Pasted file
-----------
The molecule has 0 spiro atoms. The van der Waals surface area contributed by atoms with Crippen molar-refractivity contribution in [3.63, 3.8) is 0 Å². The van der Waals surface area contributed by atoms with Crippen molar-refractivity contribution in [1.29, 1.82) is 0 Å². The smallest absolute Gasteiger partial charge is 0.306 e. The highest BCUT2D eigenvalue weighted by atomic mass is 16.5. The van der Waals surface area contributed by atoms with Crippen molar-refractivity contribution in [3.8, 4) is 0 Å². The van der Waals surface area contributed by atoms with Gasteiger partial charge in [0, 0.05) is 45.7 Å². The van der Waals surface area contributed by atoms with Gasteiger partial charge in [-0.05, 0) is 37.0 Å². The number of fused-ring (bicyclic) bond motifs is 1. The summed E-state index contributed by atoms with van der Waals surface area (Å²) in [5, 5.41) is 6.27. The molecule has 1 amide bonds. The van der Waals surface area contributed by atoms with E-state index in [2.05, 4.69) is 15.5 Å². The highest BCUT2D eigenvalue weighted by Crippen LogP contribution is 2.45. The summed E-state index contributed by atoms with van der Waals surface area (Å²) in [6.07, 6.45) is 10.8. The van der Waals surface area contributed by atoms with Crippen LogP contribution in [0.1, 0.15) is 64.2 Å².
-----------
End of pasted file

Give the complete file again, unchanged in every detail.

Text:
The molecule has 0 spiro atoms. The van der Waals surface area contributed by atoms with Crippen molar-refractivity contribution in [3.63, 3.8) is 0 Å². The van der Waals surface area contributed by atoms with Crippen molar-refractivity contribution in [1.29, 1.82) is 0 Å². The smallest absolute Gasteiger partial charge is 0.306 e. The highest BCUT2D eigenvalue weighted by atomic mass is 16.5. The van der Waals surface area contributed by atoms with Crippen molar-refractivity contribution in [3.8, 4) is 0 Å². The van der Waals surface area contributed by atoms with Gasteiger partial charge in [0, 0.05) is 45.7 Å². The van der Waals surface area contributed by atoms with Gasteiger partial charge in [-0.05, 0) is 37.0 Å². The number of fused-ring (bicyclic) bond motifs is 1. The summed E-state index contributed by atoms with van der Waals surface area (Å²) in [5, 5.41) is 6.27. The molecule has 1 amide bonds. The van der Waals surface area contributed by atoms with E-state index in [2.05, 4.69) is 15.5 Å². The highest BCUT2D eigenvalue weighted by Crippen LogP contribution is 2.45. The summed E-state index contributed by atoms with van der Waals surface area (Å²) in [6.07, 6.45) is 10.8. The van der Waals surface area contributed by atoms with Crippen LogP contribution in [0.1, 0.15) is 64.2 Å².